18 September marks the celebration of International Equal Pay Day, established by the United Nations in a bid to increase global awareness of pay disparity between sexes. There is still not a single country in the world in which equal pay – meaning, equal pay for work of equal value – has been achieved. In the UK, the right to equal pay is enshrined in law through the Equality Act 2010. However, there is still some way to go in ensuring that equal pay is always provided. This blog post will look at what equal pay is, the consequences of failing to provide equal pay, how to avoid an equal pay claim, and the benefits of reducing pay inequality.
What is equal pay?
The Equality Act 2010 sets out that men and women in the same role, performing equal work, must receive the same pay. Differences in pay are allowed, but only if the difference is nothing to do with the sex of the employee. So, equal pay cannot really be defined without first establishing what equal work is. There are three kinds of equal work:
- Like work. This is when the work done is largely the same. It does not need to be identical, but the differences will be minimal.
- Work rated as equivalent. This means that the job has been assessed under a job evaluation scheme as being equivalent in terms of the skill, responsibility and/or effort required.
- Work of equal value. This is when the work done differs significantly, but is still of equal value in terms of the skill, responsibility, effort and/or decision making required. An example might be an IT director and an HR director.
Unlike certain statutory employment rights, all employees have a right to equal pay, as do workers, apprentices, agency workers, and self-employed people who are hired to do a job. Equal pay also applies to more than just basic salary. It includes equal entitlement to pensions, working hours, annual leave allowance, sick pay, benefits, and all other contractual terms and conditions.
Are differences in pay ever justified?
There may be legitimate reasons as to why employees doing the same or equivalent work are paid differently. However, these reasons must be genuine and completely removed from the individuals’ sex. For example, an employee who lives in London may legitimately need a higher salary due to living costs. If someone is paid more because they have particular qualifications or skills, the employer must be able to show that these skills are essential to the role.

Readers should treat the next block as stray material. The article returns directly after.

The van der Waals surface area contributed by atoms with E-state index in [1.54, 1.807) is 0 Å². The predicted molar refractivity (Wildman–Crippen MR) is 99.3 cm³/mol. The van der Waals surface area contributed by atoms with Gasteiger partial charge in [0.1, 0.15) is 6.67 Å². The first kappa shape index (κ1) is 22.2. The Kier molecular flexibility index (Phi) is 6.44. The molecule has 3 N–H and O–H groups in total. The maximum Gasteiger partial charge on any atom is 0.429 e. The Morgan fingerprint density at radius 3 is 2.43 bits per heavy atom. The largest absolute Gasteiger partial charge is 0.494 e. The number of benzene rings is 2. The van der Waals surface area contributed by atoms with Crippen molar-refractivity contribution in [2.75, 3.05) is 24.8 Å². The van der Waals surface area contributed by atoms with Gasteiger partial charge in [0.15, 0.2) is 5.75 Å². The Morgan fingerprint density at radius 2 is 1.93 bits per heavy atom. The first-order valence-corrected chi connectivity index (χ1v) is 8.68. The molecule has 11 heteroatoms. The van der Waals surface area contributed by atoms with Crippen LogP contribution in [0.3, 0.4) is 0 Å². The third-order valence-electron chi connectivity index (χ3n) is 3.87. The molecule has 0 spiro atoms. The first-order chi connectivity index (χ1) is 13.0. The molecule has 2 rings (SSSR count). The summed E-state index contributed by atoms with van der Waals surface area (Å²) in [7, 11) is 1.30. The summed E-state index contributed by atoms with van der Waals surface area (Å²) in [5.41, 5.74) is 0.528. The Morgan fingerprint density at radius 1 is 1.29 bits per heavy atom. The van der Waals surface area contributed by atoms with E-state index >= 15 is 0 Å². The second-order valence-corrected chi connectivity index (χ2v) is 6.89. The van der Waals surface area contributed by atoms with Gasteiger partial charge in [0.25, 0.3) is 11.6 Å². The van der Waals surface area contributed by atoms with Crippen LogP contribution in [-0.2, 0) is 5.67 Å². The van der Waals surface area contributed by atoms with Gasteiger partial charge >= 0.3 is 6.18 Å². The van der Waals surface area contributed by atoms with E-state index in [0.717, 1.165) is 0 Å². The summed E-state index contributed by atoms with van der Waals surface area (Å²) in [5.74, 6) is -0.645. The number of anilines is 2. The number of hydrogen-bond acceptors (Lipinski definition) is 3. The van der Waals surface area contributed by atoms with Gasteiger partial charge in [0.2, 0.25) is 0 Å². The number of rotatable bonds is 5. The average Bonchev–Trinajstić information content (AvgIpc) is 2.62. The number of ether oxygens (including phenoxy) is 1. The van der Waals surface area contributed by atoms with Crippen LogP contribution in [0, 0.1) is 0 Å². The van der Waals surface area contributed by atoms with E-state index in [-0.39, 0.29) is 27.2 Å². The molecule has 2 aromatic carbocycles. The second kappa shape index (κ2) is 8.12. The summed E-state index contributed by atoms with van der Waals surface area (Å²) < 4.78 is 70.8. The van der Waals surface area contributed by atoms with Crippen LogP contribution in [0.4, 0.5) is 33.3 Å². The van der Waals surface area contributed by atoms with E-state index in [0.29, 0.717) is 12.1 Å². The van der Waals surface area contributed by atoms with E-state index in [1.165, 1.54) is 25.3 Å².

What happens if equal pay is not provided?
If equal pay is not provided, the affected employee can raise a grievance and, depending on the outcome, could bring a claim to the employment tribunal. Where there has been systematic unequal pay, the effect of a claim can be staggering. On 5 September 2023, Birmingham City Council effectively declared itself bankrupt, meaning all non-essential spending must be halted. This is as a result of the landmark equal pay case brought against the Council in 2012, which found that 174 employees (170 women and 4 men) had historically missed out on bonuses and other benefits that were paid to workers of the opposite sex, in roles rated as equivalent. Despite the Council having already paid out £1.1bn in settlement of these claims over the last ten years, its equal pay liability remains at £650m to £760m.
This highlights that failing to ensure equal pay in the workplace can have drastic consequences and should always be addressed sooner rather than later.
Preventing equal pay claims
Employers must have an awareness of the ways that unequal pay can be perpetuated, as it extends beyond basic salary. It is important to have transparent and effective policies in place that all employees can access. Job descriptions should be updated and accurate, and pay systems should be clear. Contractual bonuses should be paid to those on sick leave or maternity leave, where that bonus is based on company performance only. Men and women doing the same role should not have different job titles, as this can give the impression that one role is more senior than the other, and deserving of more pay. Equal pay is a complex issue, and employers may wish to carry out an audit of the workplace to ensure that pay practices are up to date.
Equal pay and the gender pay gap
While the gender pay gap and equal pay are closely related, they are not the same thing. The gender pay gap is the difference between the average pay of men and women across all jobs in the UK. It does not measure the disparity in pay between men and women doing the same job. However, the lack of equal pay in the UK is a significant contributor to the gender pay gap (of which there are many). We discuss the gender pay gap in more detail in our blog post here.
Reducing pay disparity is a crucial step in fighting gender inequality. International Equal Pay Day is a way of raising awareness and is an opportunity for employers to take stock and consider whether their pay practices are fair. The benefits of equal pay go beyond the individual – employers will benefit from increased morale, productivity, a positive reputation and a more diverse and inclusive workplace.
At Thorntons, we have extensive experience of advising on equal pay policies and claims. If you would like to speak to one of our experts, please contact the Employment Team on 03330 430350.